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Author Topic: First attempt at a dipole  (Read 5395 times)

Posts: 17409

« Reply #15 on: September 15, 2012, 01:44:54 PM »

That's a good starting point.  The metalwork and wiring will affect the bands
somewhat differently.  The good news it that it looks like all the wires are a
bit long, making it easier to tune.

As an estimate, it looks like you'd need to start by shortening the 40m wires
by about 2' on each end.  Pulling more wire through the insulator and twisting
it back along itself isn't quite the same thing, but should show an improved
SWR to confirm you are going in the right direction.  You'll probably have
to pull about 3' of wire though by the time you're done, but start with 2' and
see what happens.  (Changing the length may affect the proximity to other
objects, which will also have an effect.)

The 20m is pretty close:  once you get 40m tuned, check the reading again.  With
the current numbers you may only need an adjustment of 3" or so on each end.
(It is fine at the CW end of the band as it stands.)

Once you've gotten the other two fixed, then turn your attention to 10m.  Shortening
each end by 3" is probably a good starting guess again, and it may take a few tries to
get it where you want it.

You can use tape if you want to secure the turns, but usually it is easier to make a few
gentle wraps around itself to hold the wire in place.  It won't have to hold a lot of strain
in the attic compared to being strung between two trees that are blowing in the wind.

You don't need quite so many samples to plot the SWR curve:  100kHz points are probably
adequate in most cases, especially when you're still at the point where minimum SWR appears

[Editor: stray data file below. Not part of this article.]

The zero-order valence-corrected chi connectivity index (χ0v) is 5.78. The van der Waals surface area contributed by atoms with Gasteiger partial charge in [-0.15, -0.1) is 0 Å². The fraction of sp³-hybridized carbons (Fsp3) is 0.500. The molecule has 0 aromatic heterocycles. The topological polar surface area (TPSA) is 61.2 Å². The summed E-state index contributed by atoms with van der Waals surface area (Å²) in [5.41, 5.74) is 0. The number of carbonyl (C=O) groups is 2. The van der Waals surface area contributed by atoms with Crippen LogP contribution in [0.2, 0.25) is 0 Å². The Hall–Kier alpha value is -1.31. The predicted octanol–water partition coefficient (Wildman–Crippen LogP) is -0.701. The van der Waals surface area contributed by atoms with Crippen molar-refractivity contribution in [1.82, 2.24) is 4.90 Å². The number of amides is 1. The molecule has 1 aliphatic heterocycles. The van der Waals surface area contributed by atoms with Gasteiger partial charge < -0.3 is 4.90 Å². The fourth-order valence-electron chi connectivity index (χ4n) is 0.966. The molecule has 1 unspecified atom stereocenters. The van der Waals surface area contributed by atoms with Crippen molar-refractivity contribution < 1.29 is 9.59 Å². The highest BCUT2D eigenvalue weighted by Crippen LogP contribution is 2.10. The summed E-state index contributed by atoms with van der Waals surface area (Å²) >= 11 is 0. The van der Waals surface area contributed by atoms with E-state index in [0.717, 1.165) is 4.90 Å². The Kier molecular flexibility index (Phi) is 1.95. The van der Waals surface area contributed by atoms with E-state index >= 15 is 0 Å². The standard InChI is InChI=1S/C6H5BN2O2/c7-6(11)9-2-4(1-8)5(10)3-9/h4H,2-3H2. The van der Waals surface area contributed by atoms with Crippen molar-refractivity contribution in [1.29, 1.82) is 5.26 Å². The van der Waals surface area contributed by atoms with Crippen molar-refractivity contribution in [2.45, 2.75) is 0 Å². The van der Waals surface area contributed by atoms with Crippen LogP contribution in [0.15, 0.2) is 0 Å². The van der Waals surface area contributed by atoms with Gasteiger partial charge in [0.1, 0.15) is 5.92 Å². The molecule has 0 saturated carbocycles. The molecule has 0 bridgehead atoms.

to be out of band.

Posts: 723

« Reply #16 on: September 15, 2012, 03:23:26 PM »

Here is where an antenna analyzer comes in handy.
If the antenna is resonate at a lower frequency, then you shorten the antenna.
If it is higher, then you lengthen it. But if you don't know, what do you do?
All you know is, the antenna SWR is too high.
Odds are, it is too long, but that is only a guess.
If you try shortening the antenna without cutting the excess length off would be best.
Remember, start at the lowest frequency element first, then the higher frequency antenna.
Good luck with your antenna!
And if you get a chance to go to any swap fests, keep an eye open for an antenna analyzer, or even an antenna noise bridge!

N8CMQ   Jeff Retired...

Posts: 1757

« Reply #17 on: September 15, 2012, 03:58:51 PM »

No, I was wrong when I suggested starting with 10 meters. Start by tuning the 40 meter band.

All of your elements are too long.

73 de N4CR, Phil

Never believe an atom. They make up everything.

Posts: 37

« Reply #18 on: September 15, 2012, 04:08:47 PM »

Thanks, guys. Yeah: I was being too conservative when I measured the construction lengths and was too afraid of being too short. Easier to shorten than to lengthen...  And re: the spreadsheet, another guy suggested 25 kHz steps, but yeah I agree. 100 would be coarse enough to judge at this stage.


Posts: 37

« Reply #19 on: October 03, 2012, 04:25:04 PM »

Progress--- 10m is right on: 1.5:1 at 28.300 mHz running down to 1:1 at 28.700 mHz.
20m was 2.3:1 to 3.0:1 from 14.225 to 14.350 mHz at the first reading when I started, and after a bunch of adjustments its still 3.2:1 to 2.6:1 across the voice portion of the band. I'll go back and start again from my original length. The wire getting full of Sharpie marks.....  I haven't even started on trimming the 40m wire yet but its at 2.5:1.

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